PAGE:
Look to the bright lighting seen in the film for an example of what the X-Files may look like in the future. “[The movie] certainly was harder because day exterior in the Mojave desert is about as hot a light as you can get and about as far from Vancouver as there is,” says Bowman. “But the movie couldn’t all of a sudden look like another show. I had to make it look like The X-Files.”

Bowman has a similarly positive spin on the impact the movie will have on the series. “I think it might be farewell to an old friend and hello to a new one. We’ll find a new look that takes the old one and goes a little further with it,” he says confidently. “That’s what we must do because we certainly can’t go backward.””

Adds Carter, “We’ll just use the new environment to our advantage. Just make a virtue out of the problem, which is that we’re now shooting in sort of a concrete jungle. [we’ll] tell stories that we wouldn’t have been able to tell in Vancouver, so I think it’s going to be an interesting opportunity.”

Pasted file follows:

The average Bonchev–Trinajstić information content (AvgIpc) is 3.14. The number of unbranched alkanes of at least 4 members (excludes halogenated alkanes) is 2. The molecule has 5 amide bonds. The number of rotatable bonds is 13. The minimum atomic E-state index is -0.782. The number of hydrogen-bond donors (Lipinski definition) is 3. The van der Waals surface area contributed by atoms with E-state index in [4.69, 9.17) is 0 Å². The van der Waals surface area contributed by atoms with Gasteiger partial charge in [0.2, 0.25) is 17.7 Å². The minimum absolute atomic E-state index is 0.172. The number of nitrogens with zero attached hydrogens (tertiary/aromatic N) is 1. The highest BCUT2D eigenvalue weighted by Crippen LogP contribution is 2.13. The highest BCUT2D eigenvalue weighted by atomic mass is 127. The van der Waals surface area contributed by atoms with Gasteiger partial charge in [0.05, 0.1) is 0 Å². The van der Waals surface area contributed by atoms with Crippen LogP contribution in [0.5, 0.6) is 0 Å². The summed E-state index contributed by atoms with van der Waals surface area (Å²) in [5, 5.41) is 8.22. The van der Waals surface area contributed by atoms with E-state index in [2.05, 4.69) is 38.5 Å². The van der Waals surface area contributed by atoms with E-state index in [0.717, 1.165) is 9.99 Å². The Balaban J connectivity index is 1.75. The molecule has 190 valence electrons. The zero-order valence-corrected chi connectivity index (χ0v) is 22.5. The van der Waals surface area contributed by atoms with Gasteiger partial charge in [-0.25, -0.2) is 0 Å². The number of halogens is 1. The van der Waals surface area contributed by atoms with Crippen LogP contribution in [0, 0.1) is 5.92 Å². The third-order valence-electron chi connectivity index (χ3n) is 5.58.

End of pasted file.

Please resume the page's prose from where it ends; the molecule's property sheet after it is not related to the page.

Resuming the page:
Carter draws on reality for many of the ideas for the series. “People say, ‘Where do you get all these wild ideas?’ Many of them come directly from science. The show needs a scientific foundation, because that is Scully’s point of view. Without a Scully point of view, you’ve got no point/counterpoint. So it’s important the science be accurate, and it’s important that the science be good, because it provides the leaping-off point for the rest of the show,” maintains Carter.

When conceiving the series pivotal mythology episodes, Carter knows where he’s ending up, but not necessarily how he’s going to get there. “I have a big general idea of what the conspiracy means and what the conspiracy is,” he explains, ” but as we go forward, we find new little things to do to add to it. And so that’s the fun of it. If you set everything down too clearly for yourself in the beginning, I think you end up without the sort of wonderful discovery of new things to add in. So, I think flexibility is important in this kind of storytelling. Also the faith that you’re going to make the right choices as you go forward.”